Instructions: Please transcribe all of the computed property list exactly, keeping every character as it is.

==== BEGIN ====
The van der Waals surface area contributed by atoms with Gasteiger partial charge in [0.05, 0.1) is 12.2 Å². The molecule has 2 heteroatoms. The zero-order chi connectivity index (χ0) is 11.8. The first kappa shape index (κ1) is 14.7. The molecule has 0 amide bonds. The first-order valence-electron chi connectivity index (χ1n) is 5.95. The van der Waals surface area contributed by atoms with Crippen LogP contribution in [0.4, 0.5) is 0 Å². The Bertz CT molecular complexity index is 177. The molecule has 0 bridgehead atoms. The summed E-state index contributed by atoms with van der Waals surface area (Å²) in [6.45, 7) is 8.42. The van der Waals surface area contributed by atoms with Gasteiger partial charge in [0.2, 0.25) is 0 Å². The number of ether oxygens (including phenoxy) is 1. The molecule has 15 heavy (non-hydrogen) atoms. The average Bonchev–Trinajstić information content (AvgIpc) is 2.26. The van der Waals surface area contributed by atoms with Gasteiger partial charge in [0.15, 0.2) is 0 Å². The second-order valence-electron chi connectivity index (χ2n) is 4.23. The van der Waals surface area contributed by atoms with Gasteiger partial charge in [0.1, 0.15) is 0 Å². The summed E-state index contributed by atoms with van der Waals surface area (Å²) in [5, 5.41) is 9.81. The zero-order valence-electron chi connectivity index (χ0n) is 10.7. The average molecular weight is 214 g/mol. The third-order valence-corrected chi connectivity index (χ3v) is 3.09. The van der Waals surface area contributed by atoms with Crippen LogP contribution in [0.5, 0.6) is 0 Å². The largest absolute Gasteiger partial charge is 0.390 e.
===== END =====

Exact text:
The van der Waals surface area contributed by atoms with Gasteiger partial charge in [0.05, 0.1) is 12.2 Å². The molecule has 2 heteroatoms. The zero-order chi connectivity index (χ0) is 11.8. The first kappa shape index (κ1) is 14.7. The molecule has 0 amide bonds. The first-order valence-electron chi connectivity index (χ1n) is 5.95. The van der Waals surface area contributed by atoms with Crippen LogP contribution in [0.4, 0.5) is 0 Å². The Bertz CT molecular complexity index is 177. The molecule has 0 bridgehead atoms. The summed E-state index contributed by atoms with van der Waals surface area (Å²) in [6.45, 7) is 8.42. The van der Waals surface area contributed by atoms with Gasteiger partial charge in [0.2, 0.25) is 0 Å². The number of ether oxygens (including phenoxy) is 1. The molecule has 15 heavy (non-hydrogen) atoms. The average Bonchev–Trinajstić information content (AvgIpc) is 2.26. The van der Waals surface area contributed by atoms with Gasteiger partial charge in [0.15, 0.2) is 0 Å². The second-order valence-electron chi connectivity index (χ2n) is 4.23. The van der Waals surface area contributed by atoms with Gasteiger partial charge in [0.1, 0.15) is 0 Å². The summed E-state index contributed by atoms with van der Waals surface area (Å²) in [5, 5.41) is 9.81. The zero-order valence-electron chi connectivity index (χ0n) is 10.7. The average molecular weight is 214 g/mol. The third-order valence-corrected chi connectivity index (χ3v) is 3.09. The van der Waals surface area contributed by atoms with Crippen LogP contribution in [0.5, 0.6) is 0 Å². The largest absolute Gasteiger partial charge is 0.390 e.